Bad facts make bad law, the saying goes. In the non-compete world, it might more aptly be said that filing a weak lawsuit against a sympathetic defendant makes bad law.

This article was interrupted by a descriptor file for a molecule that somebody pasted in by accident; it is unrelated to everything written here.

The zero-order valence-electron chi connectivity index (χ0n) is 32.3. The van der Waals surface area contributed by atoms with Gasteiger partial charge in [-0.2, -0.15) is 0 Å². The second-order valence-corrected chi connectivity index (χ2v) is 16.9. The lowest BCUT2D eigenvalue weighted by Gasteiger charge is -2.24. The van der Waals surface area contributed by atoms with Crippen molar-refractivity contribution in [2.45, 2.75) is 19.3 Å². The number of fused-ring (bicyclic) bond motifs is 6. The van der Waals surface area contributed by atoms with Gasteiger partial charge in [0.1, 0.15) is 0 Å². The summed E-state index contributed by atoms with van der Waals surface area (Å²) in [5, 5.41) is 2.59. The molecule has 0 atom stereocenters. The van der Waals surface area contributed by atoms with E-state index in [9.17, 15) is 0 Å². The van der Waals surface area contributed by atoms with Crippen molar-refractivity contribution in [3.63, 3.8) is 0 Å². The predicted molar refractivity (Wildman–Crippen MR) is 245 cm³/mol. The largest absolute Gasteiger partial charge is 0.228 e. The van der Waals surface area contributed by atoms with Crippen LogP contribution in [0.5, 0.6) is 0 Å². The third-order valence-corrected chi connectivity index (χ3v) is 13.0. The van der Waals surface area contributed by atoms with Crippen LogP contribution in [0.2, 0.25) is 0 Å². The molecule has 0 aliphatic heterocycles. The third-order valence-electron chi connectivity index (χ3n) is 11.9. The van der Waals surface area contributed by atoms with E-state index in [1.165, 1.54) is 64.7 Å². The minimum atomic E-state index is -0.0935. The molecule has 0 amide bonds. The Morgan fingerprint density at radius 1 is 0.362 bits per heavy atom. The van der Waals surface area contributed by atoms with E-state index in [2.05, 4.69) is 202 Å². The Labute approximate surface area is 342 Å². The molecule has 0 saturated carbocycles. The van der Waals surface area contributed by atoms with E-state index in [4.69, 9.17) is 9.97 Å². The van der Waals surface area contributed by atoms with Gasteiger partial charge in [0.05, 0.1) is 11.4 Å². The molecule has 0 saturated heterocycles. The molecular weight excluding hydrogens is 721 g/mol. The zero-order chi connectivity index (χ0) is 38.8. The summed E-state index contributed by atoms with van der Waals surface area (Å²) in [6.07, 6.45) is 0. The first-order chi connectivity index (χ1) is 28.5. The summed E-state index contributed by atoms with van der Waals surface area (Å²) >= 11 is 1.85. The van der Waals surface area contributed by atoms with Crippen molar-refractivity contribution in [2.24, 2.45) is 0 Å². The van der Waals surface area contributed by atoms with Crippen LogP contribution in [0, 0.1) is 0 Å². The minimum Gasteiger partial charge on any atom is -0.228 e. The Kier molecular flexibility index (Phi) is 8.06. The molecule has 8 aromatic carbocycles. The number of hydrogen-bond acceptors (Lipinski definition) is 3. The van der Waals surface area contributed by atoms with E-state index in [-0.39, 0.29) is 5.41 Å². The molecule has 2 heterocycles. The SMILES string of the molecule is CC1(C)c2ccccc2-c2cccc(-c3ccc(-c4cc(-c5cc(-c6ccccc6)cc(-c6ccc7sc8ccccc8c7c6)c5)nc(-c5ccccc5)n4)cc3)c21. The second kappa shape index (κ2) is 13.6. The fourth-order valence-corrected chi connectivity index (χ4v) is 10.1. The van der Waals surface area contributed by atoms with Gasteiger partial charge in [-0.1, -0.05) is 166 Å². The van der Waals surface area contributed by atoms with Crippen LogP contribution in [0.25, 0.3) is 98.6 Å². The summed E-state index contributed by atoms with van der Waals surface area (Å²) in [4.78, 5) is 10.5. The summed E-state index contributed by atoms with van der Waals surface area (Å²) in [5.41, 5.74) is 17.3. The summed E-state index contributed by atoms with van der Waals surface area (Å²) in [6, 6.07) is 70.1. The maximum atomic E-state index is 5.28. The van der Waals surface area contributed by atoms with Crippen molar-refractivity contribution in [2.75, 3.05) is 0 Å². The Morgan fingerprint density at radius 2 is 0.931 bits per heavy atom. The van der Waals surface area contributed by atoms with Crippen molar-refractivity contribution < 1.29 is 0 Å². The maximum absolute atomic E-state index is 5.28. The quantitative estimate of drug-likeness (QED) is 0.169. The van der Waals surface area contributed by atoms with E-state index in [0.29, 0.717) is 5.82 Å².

A recent decision by the Illinois Appellate Court is a good example. The court refused to enforce a non-solicitation agreement that many judges would have upheld under the right circumstances. The likely (if unspoken) reason? The defendant was a low-wage employee who fixed car dents for a living and who hadn’t done anything particularly wrong after quitting his job.Continue reading